client: Setting this to
yestells stunnel to run in client mode, meaning that stunnel will connect to a TLS server (the managed Redis instance) rather than act as a TLS server.
accept: Defines the host and port on which stunnel will accept connections from the client. Here, we specify the IP address
127.0.0.1, which is an IPv4 loopback address used to represent localhost, and port
8000. This means stunnel will listen for connections originating from the Ubuntu server on port
8000and encrypt them. Note that you can set the port to any port number you like as long as it’s not already in use.
connect: Defines the remote address and port to which stunnel will make the connection. Be sure to change this parameter to align with your managed database’s port and hostname or IP address.
Note: The hostname or IP address and port you should specify in the
connect directive will be specific to your own managed Redis database. These can usually be found in your cloud provider’s database management user interface where you provisioned your Redis instance.
If you’re using a DigitalOcean Managed Redis Database, you can find this information by going to your Control Panel and clicking on Databases in the left-hand sidebar menu. Then, click on the name of the Redis instance you want to connect to and scroll down to the Connection Details section. There, you will find fields describing your database’s host and port.
This is a fairly minimal configuration that leaves many of stunnel’s default settings in place. The program has many options available for you to create tunnels that suit your particular needs. See the official documentation for more details.
After adding this content, save and close the file.
Next, make sure you’re in your Ubuntu user’s home directory:
Then create the
pids directory which will hold the
- mkdir pids
The stunnel process will create the
stunnel.pid file automatically, so you don’t need to create the file yourself. However, you do need to change ownership of the
pids directory over to the nobody user and nogroup group:
- sudo chown -R nobody:nogroup pids/
Then, restart the
stunnel4 service so stunnel will read the new configuration file:
- sudo systemctl restart stunnel4
Following that, you can test whether stunnel successfully created a tunnel by invoking
netstat, a command line utility used to display network connections. Run the following command, which pipes the
netstat output into a
grep command, which in turn searches it for every instance of
- sudo netstat -plunt | grep stunnel
Outputtcp 0 0 127.0.0.1:8000 0.0.0.0:* LISTEN 17868/stunnel
This output shows that stunnel is listening for connections on local port
You can also confirm that the nobody user has taken ownership over the stunnel process with
ps, a program that displays all currently-running processes:
- ps aux | grep stunnel
Outputnobody 15674 0.0 0.1 121912 3180 ? Ssl 19:28 0:00 /usr/bin/stunnel4 /etc/stunnel/stunnel.conf . . .
Here, you can see that nobody has indeed taken over the stunnel process.
Stunnel is now fully configured and running on your system. You’re ready to connect to your managed Redis instance and test that the tunnel is working as expected.
Step 3 — Connecting To Your Managed Database over TLS
Now that you’ve installed
redis-cli and configured stunnel on your server, you’re ready to connect to your managed database over TLS.
Based on the settings defined in the configuration file created in Step 2, you would connect to your managed database with the following command:
- redis-cli -h localhost -p 8000
This command includes the
-h flag, which tells
redis-cli that the next argument will be the host to connect to. In this case, it’s
localhost since we’re connecting to a tunnel created locally on the server. After that is the
-p flag, which precedes the port of the local tunnel we’re connecting to, which in this case is port
After running that command, you will be connected to your managed Redis server. Your prompt will change to reflect that you’ve connected and are in
redis-cli’s interactive mode:
Note: Oftentimes, managed databases are configured to require users to authenticate with a password when they connect. If your managed Redis instance requires a password, you can include the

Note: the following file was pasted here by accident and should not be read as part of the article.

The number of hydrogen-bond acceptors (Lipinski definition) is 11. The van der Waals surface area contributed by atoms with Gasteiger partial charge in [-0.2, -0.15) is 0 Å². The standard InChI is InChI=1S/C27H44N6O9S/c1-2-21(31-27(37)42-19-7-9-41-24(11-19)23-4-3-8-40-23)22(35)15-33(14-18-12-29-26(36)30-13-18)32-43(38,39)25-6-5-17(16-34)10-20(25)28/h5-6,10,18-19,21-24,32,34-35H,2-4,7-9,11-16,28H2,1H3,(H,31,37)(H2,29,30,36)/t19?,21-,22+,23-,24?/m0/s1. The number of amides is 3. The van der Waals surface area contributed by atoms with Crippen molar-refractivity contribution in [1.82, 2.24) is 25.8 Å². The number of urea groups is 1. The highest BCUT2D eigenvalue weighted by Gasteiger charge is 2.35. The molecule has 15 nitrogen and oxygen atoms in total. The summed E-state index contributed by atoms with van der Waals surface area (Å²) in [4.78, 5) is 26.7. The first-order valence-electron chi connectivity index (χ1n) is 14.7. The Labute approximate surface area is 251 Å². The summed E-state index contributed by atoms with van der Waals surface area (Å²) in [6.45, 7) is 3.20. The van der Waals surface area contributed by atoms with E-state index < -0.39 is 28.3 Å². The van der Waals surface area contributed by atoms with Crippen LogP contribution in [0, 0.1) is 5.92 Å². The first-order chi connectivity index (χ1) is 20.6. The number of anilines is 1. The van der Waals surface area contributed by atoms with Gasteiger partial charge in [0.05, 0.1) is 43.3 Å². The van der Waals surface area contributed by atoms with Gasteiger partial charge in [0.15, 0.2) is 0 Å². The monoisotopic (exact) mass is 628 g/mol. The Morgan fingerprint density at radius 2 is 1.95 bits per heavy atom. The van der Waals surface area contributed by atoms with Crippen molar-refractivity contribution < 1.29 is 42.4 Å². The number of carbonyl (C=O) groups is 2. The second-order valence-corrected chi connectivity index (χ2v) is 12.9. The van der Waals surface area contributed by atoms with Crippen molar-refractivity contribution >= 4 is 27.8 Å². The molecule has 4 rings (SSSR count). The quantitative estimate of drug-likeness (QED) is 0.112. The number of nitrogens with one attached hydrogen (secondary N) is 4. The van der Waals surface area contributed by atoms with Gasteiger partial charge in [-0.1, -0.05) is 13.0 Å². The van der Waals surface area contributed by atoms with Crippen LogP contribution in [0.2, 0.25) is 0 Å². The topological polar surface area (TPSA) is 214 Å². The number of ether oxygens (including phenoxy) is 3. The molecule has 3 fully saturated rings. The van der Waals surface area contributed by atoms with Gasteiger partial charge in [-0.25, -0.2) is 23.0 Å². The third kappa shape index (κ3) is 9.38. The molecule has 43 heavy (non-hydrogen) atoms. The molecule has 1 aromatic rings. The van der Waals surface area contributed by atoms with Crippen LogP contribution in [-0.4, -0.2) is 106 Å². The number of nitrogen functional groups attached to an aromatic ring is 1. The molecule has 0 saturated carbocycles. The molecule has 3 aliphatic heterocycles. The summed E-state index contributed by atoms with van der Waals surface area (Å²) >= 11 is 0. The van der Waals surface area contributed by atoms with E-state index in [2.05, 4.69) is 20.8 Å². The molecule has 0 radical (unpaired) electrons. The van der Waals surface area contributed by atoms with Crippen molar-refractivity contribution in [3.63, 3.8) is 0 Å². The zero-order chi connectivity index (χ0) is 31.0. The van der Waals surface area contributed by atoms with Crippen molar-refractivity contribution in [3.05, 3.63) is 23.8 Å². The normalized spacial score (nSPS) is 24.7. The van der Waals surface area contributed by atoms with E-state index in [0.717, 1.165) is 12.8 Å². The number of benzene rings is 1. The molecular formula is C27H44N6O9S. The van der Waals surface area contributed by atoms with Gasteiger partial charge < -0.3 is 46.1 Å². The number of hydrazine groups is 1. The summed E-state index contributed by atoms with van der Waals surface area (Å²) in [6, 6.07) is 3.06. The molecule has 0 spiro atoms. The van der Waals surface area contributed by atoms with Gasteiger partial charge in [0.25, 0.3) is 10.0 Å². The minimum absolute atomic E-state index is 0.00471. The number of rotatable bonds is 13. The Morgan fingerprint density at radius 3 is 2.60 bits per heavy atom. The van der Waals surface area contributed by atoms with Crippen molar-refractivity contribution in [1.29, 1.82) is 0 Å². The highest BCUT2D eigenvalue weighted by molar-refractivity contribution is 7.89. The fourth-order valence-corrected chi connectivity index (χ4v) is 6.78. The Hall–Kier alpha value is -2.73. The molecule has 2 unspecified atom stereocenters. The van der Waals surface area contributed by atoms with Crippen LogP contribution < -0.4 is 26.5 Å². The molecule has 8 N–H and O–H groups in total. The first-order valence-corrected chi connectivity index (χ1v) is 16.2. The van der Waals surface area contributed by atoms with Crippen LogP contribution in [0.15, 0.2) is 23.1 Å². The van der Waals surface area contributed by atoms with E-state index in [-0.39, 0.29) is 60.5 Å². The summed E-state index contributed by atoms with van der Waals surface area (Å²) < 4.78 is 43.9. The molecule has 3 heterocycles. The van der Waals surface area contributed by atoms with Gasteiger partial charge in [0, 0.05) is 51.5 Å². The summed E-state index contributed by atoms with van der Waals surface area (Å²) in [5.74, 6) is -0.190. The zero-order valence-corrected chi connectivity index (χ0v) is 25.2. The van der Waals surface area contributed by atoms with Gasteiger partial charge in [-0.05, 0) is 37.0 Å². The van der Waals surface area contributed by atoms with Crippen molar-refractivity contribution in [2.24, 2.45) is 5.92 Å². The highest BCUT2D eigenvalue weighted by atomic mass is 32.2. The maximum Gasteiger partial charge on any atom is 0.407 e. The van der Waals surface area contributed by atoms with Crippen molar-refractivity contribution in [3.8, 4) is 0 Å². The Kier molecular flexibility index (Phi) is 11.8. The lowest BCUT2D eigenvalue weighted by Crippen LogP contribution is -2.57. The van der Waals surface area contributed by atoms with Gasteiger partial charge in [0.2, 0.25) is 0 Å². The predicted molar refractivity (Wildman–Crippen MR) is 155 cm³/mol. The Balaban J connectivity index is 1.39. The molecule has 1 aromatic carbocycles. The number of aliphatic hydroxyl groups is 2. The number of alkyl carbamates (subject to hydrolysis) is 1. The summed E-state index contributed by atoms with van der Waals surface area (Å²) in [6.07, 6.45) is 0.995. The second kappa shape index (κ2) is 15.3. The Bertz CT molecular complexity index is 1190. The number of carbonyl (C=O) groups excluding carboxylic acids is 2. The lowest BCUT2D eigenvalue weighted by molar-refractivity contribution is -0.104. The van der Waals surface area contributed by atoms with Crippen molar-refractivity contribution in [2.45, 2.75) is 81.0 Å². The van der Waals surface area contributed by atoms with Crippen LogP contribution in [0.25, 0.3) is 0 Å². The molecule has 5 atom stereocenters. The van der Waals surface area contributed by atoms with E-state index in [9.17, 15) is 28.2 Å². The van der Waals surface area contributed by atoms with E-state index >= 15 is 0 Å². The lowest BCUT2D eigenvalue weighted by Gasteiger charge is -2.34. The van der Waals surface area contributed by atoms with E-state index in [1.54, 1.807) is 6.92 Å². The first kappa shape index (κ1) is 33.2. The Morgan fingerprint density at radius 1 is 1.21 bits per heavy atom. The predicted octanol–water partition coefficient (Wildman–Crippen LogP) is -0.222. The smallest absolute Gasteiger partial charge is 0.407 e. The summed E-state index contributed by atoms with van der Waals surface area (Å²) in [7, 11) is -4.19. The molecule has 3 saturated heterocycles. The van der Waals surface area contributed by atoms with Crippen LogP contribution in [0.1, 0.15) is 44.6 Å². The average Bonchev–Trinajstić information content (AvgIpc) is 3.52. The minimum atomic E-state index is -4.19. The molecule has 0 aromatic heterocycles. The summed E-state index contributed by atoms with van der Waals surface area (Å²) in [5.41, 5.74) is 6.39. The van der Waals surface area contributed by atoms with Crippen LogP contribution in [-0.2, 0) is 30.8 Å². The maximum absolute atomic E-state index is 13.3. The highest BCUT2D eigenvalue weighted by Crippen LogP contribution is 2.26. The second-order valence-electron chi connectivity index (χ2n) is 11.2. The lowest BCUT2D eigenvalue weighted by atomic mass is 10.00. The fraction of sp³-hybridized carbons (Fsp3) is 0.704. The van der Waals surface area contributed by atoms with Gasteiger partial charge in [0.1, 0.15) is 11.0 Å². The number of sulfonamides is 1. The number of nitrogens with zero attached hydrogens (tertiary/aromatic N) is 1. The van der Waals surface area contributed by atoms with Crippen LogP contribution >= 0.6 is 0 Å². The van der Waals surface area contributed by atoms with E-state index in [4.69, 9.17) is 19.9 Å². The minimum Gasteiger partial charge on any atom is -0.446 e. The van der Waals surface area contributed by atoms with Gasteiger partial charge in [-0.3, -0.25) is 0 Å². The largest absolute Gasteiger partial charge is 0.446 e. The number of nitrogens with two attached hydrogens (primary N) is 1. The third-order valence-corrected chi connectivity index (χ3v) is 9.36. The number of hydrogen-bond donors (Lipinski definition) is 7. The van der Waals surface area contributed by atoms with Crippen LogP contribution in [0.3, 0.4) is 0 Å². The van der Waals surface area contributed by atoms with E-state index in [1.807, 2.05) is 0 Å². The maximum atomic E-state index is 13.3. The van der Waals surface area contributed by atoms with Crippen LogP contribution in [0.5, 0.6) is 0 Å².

-a flag in your
redis-cli command, followed by your password:
- redis-cli -h localhost -p 8000 -a password
Alternatively, you can authenticate by running the
auth command followed by your password after establishing the connection:
- auth password
If you’re using a DigitalOcean Managed Database, you can find your Redis instance’s password in the same place you found its hostname and port. In your Control Panel, click on Databases in the left-hand sidebar menu. Then, click on the name of the Redis instance you’ve connected to. Scroll down to the Connection Details section, and there you’ll find a field labeled password. Click on the show button to reveal the password, then copy and paste it into either of these commands — replacing
password — in order to authenticate.
You can test whether the tunnel is working as expected by running the
ping command from Redis’s interactive mode:
If the connection is alive it will return
If, however, stunnel is not tunnelling traffic from your server to your Redis instance correctly, you may see an error message like this before being disconnected from Redis:
OutputError: Server closed the connection
If you receive this or a similar error, double check that you’ve entered your Redis instance’s hostname and port correctly in your
stunnel.conf file. Likewise, be sure that you entered the correct port number in your
You may also receive this error when the managed Redis instance resets its open connections, as can happen when you scale up your cluster’s configuration. In such cases, you may not be disconnected from Redis, although you will need to reauthenticate.
Once you’ve confirmed that the tunnel is working, go ahead and disconnect from your Redis instance:
If you ever change stunnel’s configuration, you’ll need to reload or restart the
stunnel4 service so stunnel will notice the changes:
- sudo systemctl reload stunnel4
If at any point in the future you want to close the TLS tunnel, you can also do so with
- sudo systemctl stop stunnel4
After the tunnel has ben closed, you can reopen the tunnel by starting the service again:
- sudo systemctl start stunnel4
Now that you’ve successfully configured stunnel, you’re all set to begin adding data to your managed Redis instance with
Stunnel is a handy tool for creating TLS tunnels and establishing secure connections to remote servers. This is especially useful in cases where the secure transport of information between machines is critical, as with a remote database.
From here, you can begin exploring Redis and integrating it with your next application. If you’re new to working with Redis, you may find our series on How To Manage a Redis Database useful.